To the Editor: When undiagnosed, infant vitamin B12 deficiency can result in anemia, failure to thrive, developmental regression, and neurological deficits and is most commonly caused by maternal vitamin B12 deficiency.1 Biochemically, vitamin B12 deficiency leads to an accumulation of total homocysteine (tHcy), methylmalonic acid (MMA), and propionylcarnitine (C3). Although vitamin B12 deficiency is not a primary target of newborn screening (NBS) programs, measurement of C3 may incidentally identify vitamin B12–deficient newborns. However, first-tier screening is limited because C3 levels may not be sufficiently high during the first days of life when most NBS samples are collected.2 Levels of MMA and tHcy are more sensitive markers of vitamin B12 status than serum B12 levels in adults,3 have a strong inverse relationship with serum B12 levels,4 and are usually elevated in infants who are vitamin B12 deficient before hematologic or neurologic findings develop.2 Through the public-private partnership between the Minnesota Department of Health, Mayo Clinic, and University of Minnesota, a lower first-tier cut-off level of C3 was applied (>9.2 μmol/L to >5.25 μmol/L) and second-tier testing of MMA and tHcy levels in presumptive-positive NBS specimens was introduced in 2005.5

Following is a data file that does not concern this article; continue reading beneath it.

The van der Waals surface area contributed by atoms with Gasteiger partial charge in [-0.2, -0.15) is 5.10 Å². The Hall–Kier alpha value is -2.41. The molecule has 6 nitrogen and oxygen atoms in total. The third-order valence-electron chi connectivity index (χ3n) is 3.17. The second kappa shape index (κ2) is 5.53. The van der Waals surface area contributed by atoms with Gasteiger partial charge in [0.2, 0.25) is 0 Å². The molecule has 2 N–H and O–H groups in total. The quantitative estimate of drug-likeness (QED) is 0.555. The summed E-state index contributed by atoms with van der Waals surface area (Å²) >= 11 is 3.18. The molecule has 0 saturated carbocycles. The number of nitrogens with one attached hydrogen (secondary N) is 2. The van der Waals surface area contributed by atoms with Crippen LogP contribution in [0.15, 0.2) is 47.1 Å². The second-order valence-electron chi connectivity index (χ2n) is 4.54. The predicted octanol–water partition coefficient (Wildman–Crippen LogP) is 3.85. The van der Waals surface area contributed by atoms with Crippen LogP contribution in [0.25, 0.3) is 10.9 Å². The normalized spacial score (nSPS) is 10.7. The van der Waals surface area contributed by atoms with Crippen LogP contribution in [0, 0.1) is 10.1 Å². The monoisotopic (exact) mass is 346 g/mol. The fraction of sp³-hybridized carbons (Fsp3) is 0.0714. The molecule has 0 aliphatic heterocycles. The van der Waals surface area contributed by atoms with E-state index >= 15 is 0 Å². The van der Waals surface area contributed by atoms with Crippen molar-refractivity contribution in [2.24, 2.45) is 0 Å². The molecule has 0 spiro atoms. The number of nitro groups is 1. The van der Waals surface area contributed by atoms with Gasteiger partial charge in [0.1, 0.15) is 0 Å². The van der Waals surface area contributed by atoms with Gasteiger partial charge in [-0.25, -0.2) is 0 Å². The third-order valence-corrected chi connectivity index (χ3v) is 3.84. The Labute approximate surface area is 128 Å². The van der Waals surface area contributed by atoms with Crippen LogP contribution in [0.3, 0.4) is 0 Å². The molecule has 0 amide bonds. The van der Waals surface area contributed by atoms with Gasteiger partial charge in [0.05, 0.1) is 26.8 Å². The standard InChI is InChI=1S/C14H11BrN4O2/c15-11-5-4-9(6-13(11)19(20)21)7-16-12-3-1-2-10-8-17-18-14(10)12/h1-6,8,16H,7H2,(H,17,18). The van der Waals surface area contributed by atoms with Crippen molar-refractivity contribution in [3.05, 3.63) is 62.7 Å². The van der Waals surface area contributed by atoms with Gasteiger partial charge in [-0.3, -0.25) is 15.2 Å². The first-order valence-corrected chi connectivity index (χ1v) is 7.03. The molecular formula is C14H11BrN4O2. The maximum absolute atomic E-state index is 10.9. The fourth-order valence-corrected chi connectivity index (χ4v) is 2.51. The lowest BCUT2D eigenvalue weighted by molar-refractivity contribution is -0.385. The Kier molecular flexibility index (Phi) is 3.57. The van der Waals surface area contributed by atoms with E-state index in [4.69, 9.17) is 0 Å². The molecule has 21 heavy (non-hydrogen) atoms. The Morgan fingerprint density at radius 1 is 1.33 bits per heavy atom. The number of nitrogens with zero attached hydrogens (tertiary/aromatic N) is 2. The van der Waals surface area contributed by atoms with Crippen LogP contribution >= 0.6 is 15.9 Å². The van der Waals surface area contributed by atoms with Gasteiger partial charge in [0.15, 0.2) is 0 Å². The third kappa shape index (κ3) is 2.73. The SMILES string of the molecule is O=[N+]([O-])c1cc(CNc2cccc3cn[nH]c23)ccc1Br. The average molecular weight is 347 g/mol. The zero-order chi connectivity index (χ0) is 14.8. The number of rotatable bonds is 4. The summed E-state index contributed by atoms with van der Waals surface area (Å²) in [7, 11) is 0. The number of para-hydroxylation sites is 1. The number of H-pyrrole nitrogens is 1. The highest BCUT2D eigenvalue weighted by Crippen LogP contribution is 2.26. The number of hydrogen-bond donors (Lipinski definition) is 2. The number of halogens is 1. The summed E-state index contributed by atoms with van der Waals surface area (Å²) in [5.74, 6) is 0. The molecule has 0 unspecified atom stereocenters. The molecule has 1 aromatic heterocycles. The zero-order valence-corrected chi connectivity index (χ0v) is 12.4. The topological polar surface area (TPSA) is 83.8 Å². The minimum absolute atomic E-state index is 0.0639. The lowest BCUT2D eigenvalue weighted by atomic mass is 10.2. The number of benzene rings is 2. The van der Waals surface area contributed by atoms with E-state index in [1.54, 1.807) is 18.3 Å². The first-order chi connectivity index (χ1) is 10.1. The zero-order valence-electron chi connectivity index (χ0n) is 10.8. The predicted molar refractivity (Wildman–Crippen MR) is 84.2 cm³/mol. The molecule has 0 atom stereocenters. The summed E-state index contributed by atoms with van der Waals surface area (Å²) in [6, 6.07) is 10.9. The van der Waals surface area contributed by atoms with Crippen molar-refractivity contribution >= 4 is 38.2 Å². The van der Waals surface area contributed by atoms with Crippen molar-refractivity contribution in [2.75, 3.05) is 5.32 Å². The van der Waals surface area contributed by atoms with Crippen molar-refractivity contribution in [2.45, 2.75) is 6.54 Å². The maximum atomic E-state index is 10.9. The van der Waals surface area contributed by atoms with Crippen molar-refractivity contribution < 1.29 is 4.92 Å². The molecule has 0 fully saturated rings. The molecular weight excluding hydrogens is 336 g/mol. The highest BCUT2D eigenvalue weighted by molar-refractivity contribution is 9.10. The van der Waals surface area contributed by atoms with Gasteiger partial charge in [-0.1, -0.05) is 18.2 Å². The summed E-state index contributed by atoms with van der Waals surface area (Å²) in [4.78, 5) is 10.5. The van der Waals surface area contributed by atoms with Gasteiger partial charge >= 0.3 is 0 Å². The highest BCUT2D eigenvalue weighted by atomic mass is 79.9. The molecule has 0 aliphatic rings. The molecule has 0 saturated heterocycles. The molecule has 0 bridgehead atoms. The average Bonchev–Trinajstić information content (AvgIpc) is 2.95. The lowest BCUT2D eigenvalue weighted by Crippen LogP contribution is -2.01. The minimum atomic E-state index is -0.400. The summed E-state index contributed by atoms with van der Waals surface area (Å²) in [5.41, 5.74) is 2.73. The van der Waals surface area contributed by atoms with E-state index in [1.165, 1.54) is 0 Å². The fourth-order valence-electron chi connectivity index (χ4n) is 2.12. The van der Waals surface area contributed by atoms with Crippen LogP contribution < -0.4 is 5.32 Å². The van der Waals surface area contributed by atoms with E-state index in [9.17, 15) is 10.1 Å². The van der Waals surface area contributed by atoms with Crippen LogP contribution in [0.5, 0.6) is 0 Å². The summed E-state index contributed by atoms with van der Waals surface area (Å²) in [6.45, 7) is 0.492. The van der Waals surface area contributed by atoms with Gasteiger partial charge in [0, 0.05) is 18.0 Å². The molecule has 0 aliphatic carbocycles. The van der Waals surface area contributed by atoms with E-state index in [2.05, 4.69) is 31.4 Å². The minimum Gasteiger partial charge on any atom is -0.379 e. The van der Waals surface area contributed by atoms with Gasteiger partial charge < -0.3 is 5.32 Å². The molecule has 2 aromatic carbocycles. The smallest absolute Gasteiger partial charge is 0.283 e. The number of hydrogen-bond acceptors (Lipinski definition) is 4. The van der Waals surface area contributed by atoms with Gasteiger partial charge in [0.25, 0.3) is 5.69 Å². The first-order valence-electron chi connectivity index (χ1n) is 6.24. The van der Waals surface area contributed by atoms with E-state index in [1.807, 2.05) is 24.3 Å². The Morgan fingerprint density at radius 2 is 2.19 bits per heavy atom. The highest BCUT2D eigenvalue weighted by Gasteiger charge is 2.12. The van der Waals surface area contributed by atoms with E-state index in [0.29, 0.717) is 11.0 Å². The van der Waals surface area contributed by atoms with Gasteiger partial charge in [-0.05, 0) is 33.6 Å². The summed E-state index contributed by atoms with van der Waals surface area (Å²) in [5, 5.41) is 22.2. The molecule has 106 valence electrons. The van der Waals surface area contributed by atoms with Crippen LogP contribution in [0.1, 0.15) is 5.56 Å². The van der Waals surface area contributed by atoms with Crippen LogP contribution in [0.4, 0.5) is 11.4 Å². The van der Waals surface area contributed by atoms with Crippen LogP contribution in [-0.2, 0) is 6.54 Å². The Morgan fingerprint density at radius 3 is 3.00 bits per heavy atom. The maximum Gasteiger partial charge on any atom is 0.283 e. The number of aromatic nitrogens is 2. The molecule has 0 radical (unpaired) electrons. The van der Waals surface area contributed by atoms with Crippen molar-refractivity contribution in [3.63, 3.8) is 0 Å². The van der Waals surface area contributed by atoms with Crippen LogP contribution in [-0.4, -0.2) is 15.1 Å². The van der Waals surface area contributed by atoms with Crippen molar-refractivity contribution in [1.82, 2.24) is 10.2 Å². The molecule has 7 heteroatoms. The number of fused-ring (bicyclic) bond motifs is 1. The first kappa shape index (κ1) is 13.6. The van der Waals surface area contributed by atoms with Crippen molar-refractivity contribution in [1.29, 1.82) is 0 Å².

Methods

A population-based study of 363 649 infants born in Minnesota was conducted between January 1, 2005, and December 31, 2010. Newborn screening samples with elevated C3 levels, a C3 to acetylcarnitine (C3/C2) ratio of 0.1 or greater, or a C3 to palmitoylcarnitine (C3/C16) ratio of 2 or greater had second-tier testing of tHcy (abnormal, >15 μmol/L) and MMA (abnormal, >5 μmol/L) on the same sample.5 (To convert tHcy to mg/dL, divide by 7.397.) All newborns with positive NBS results and some of their mothers underwent further laboratory testing. An additional newborn from another state whose first-tier NBS findings were normal presented at age 2 months with clinical complications of vitamin B12 deficiency and required prolonged hospitalization. His original NBS sample was retrospectively analyzed to determine if the Minnesota 2-tier protocol would have led to identifying the infant as vitamin B12 deficient. The University of Minnesota institutional review board approved review of medical records and waived informed consent.